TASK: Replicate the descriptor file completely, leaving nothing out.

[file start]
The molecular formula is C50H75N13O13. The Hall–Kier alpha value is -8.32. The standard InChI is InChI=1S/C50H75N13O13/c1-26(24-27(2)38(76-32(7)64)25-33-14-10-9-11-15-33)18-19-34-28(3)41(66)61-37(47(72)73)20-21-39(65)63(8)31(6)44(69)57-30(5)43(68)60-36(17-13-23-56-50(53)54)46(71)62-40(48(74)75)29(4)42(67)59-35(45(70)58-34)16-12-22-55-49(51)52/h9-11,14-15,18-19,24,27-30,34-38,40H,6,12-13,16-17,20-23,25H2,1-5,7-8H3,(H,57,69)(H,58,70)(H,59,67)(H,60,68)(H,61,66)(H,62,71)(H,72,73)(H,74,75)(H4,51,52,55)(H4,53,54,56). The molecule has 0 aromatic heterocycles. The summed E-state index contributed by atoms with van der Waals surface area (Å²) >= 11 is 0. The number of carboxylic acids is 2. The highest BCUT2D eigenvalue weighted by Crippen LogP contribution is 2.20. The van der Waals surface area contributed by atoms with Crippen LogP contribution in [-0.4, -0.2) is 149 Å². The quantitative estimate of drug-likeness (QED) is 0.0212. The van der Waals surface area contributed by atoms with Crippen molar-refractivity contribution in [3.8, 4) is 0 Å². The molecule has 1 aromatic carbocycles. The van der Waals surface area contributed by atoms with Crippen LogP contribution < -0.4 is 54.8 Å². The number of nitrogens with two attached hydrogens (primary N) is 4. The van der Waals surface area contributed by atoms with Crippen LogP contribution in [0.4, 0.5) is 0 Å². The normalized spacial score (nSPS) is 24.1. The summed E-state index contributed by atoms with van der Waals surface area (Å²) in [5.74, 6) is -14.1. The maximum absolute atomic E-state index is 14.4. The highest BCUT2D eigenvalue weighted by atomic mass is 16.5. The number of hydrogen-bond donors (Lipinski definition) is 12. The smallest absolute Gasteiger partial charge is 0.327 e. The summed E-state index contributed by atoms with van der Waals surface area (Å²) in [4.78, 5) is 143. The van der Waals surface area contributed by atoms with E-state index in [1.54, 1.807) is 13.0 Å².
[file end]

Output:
The molecular formula is C50H75N13O13. The Hall–Kier alpha value is -8.32. The standard InChI is InChI=1S/C50H75N13O13/c1-26(24-27(2)38(76-32(7)64)25-33-14-10-9-11-15-33)18-19-34-28(3)41(66)61-37(47(72)73)20-21-39(65)63(8)31(6)44(69)57-30(5)43(68)60-36(17-13-23-56-50(53)54)46(71)62-40(48(74)75)29(4)42(67)59-35(45(70)58-34)16-12-22-55-49(51)52/h9-11,14-15,18-19,24,27-30,34-38,40H,6,12-13,16-17,20-23,25H2,1-5,7-8H3,(H,57,69)(H,58,70)(H,59,67)(H,60,68)(H,61,66)(H,62,71)(H,72,73)(H,74,75)(H4,51,52,55)(H4,53,54,56). The molecule has 0 aromatic heterocycles. The summed E-state index contributed by atoms with van der Waals surface area (Å²) >= 11 is 0. The number of carboxylic acids is 2. The highest BCUT2D eigenvalue weighted by Crippen LogP contribution is 2.20. The van der Waals surface area contributed by atoms with Crippen LogP contribution in [-0.4, -0.2) is 149 Å². The quantitative estimate of drug-likeness (QED) is 0.0212. The van der Waals surface area contributed by atoms with Crippen molar-refractivity contribution in [3.8, 4) is 0 Å². The molecule has 1 aromatic carbocycles. The van der Waals surface area contributed by atoms with Crippen LogP contribution < -0.4 is 54.8 Å². The number of nitrogens with two attached hydrogens (primary N) is 4. The van der Waals surface area contributed by atoms with Crippen LogP contribution in [0.4, 0.5) is 0 Å². The normalized spacial score (nSPS) is 24.1. The summed E-state index contributed by atoms with van der Waals surface area (Å²) in [5.74, 6) is -14.1. The maximum absolute atomic E-state index is 14.4. The highest BCUT2D eigenvalue weighted by atomic mass is 16.5. The number of hydrogen-bond donors (Lipinski definition) is 12. The smallest absolute Gasteiger partial charge is 0.327 e. The summed E-state index contributed by atoms with van der Waals surface area (Å²) in [4.78, 5) is 143. The van der Waals surface area contributed by atoms with E-state index in [1.54, 1.807) is 13.0 Å².